Humber, Orangeville extend partnership to 2024

Humber College and the Town of Orangeville have formally extended their partnership in 2024. Under the agreement, Humber will provide $150K to expand operations and access to programming at the Alder Street complex. “As a proud and active community member since 2005, Humber is continually looking for ways to improve the programs and initiatives that we offer at our Orangeville campus,” said Joe Andrews, director of Humber Orangeville. “Our new agreement includes enhanced programs in continuing education and corporate training that will meet the needs of Dufferin-Caledon residents and will be a source of future growth.” Orangeville

How polytechnics and colleges are responding to the “digital economy”

In a review of Joseph Aoun’s book, Robot Proof: Higher Education in the Age of Artificial Intelligence, Daniel Komesch writes that the world’s current economic and social landscape is undergoing a shift from an industrial to a digital economy that relies increasingly on machine labour. According to Komesch, a digital economy requires skills based on creativity, collaboration, teamwork, leadership, critical thinking, and communication. Colleges and polytechnics in Canada facilitate skills development in these areas through a combination of internships, field experience, work placements, practicums, and co-ops, writes Komesch. The author adds that the digital economy has also created a demand for lifelong learning, as rapid advances in technology require workers to continually upgrade their skills. iPolitics

Former UOttawa hockey players acquitted of sexual assault

The Canadian Press reports that two former University of Ottawa hockey players have been found not guilty of sexual assault, an accusation that resulted in the suspension of UOttawa’s hockey program and the firing of its coach in 2014. According to CBC, Justice Chantal Brochu acquitted the men because the complainant’s testimony appeared to lack credibility. “What Justice Brochu had specified is that obviously they might not have been on their best behaviour that night, but there was certainly no criminal behaviour,” said Boucher’s lawyer, Celina Saint-Francois. The fired hockey coach and a former player also testified at the trial, CBC states. National Post (CP) | CBC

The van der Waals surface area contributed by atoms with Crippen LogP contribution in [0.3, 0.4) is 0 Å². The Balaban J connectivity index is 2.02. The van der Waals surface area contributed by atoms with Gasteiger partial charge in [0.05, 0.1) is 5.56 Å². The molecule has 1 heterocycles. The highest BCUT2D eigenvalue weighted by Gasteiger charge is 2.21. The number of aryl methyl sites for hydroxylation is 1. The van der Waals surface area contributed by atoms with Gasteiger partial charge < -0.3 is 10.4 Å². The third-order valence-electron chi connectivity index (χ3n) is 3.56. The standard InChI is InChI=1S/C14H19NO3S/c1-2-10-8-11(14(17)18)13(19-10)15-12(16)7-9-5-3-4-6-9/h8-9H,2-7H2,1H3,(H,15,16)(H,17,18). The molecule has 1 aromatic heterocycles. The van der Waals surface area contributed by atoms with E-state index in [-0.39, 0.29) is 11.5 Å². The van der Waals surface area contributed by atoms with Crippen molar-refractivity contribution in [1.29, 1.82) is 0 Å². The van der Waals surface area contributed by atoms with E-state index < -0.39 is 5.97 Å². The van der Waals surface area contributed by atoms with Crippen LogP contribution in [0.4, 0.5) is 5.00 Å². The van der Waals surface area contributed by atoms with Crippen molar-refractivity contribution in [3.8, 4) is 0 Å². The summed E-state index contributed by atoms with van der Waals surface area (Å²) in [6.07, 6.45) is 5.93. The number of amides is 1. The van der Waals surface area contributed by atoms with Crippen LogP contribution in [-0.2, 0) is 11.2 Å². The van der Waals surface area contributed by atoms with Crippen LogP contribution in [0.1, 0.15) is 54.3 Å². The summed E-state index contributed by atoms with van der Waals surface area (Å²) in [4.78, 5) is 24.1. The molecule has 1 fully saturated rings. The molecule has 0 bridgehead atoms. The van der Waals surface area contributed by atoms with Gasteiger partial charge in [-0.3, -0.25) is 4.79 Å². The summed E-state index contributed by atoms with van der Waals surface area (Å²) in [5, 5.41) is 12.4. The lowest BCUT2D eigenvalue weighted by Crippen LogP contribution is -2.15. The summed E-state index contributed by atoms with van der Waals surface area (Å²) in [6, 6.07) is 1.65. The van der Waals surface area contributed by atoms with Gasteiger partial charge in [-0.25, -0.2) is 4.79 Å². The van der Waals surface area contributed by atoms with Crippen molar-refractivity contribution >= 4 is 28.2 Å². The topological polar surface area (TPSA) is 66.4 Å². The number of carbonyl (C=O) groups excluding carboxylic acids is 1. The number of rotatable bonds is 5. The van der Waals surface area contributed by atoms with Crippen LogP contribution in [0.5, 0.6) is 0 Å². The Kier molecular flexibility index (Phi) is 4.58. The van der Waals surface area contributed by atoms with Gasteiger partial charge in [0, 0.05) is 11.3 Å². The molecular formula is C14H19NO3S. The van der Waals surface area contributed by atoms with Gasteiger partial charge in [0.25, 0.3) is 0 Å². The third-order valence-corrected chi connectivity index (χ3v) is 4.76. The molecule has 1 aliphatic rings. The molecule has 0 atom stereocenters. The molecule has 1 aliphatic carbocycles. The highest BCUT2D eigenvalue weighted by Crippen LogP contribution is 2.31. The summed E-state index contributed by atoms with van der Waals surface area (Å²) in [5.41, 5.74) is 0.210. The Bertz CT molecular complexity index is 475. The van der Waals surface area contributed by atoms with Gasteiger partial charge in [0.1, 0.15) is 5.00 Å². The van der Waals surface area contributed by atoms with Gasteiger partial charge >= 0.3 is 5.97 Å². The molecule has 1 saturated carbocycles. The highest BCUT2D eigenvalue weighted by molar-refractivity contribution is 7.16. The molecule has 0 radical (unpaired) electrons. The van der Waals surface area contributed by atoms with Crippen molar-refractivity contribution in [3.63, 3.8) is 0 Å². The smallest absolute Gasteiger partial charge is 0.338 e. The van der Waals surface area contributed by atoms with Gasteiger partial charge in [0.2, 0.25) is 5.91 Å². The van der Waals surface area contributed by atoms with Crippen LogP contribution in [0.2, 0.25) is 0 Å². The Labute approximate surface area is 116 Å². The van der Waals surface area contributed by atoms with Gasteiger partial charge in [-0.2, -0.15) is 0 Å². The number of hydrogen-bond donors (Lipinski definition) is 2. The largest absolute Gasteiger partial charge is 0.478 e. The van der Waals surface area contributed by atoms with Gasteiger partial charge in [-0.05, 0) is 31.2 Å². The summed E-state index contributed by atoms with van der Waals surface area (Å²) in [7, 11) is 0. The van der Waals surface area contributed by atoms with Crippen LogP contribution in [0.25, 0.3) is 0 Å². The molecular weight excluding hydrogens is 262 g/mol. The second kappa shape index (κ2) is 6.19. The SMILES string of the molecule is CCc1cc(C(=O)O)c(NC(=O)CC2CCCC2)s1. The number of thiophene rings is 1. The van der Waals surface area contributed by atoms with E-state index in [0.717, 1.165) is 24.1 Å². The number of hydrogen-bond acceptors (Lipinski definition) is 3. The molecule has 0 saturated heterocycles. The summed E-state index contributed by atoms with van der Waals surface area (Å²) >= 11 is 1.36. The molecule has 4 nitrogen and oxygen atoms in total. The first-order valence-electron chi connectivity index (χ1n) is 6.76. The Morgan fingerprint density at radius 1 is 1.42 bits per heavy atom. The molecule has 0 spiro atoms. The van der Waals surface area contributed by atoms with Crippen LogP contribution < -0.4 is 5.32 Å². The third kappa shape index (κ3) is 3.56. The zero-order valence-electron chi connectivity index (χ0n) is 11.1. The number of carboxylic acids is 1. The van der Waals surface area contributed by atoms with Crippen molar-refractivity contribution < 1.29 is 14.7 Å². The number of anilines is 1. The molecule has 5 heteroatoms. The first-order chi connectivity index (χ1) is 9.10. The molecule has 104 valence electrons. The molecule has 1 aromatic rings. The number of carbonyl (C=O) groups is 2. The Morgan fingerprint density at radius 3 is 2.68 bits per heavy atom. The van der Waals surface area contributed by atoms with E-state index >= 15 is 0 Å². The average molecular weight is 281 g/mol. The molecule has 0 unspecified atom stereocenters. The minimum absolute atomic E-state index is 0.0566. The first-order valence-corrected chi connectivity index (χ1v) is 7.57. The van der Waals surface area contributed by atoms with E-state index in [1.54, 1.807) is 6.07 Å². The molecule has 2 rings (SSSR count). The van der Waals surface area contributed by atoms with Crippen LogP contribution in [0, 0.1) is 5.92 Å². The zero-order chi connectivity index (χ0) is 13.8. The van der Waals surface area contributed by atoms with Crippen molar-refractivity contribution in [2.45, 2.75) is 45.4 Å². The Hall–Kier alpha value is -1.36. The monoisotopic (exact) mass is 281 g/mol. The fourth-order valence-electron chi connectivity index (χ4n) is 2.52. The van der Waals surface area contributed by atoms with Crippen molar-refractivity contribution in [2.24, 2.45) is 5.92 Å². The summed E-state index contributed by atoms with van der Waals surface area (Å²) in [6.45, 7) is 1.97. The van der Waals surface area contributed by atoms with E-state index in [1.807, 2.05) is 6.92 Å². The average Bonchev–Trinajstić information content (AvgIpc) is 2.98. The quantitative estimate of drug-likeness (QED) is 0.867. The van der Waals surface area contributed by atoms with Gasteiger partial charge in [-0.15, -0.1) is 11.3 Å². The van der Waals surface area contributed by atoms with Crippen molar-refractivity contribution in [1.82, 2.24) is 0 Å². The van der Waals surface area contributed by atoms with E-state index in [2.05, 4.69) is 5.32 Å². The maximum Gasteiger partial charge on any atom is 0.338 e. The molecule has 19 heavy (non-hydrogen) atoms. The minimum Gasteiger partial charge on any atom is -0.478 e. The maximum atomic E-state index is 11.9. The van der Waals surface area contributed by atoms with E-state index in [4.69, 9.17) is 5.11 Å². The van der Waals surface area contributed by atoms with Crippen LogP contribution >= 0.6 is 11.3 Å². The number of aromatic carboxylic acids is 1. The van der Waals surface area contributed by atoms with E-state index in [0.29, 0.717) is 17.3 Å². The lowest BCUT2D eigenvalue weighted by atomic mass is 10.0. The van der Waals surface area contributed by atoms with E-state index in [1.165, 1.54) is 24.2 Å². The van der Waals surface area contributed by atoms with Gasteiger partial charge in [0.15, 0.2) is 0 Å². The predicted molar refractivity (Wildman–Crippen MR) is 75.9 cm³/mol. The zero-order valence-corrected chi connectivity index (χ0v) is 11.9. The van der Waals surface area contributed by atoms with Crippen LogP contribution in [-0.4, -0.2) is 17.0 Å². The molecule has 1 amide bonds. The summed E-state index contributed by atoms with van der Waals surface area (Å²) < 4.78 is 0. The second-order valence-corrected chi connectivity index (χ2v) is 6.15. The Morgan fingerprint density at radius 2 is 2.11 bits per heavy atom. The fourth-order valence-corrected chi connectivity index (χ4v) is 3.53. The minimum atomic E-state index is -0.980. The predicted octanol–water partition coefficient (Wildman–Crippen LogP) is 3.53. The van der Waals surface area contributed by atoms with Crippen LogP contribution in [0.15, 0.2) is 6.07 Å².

Leaders in Fort Smith, NWT question “mistaken and misleading” Aurora College review

The mayor and council of Fort Smith, Northwest Territories have created a special committee to respond to the territorial government's Aurora College review, which they say is based on poor methodology and flimsy statistics. The review in question recommended that Aurora be converted into a polytechnic institution and moved to Yellowknife. However, Fort Smith Mayor Lynn Napier-Buckley raised questions about the accuracy of the report, given that only only 15 of the 1,421 administered surveys were completed. “There's a very small sample group of where they're getting their information from,” she said. “We don't know what data they have that has been verified and if it's correct or if it's just hearsay.” CBC | Cabin Radio

Students unclear about course completion in wake of YorkU strike

Students at York University have lingering questions about how they will complete their studies now that contract faculty at the school have returned to work, reports Maclean’s. YorkU has set July 23 to August 20 as the remediation period when students who have not dropped or received a grade for their winter courses can complete their studies. Students, however, have expressed concern about whether they will be able to fit their new class times into their work schedules. “The university has set those dates, but they haven’t been exactly clear what those dates will entail,” says student Victoria Silman. Maclean’s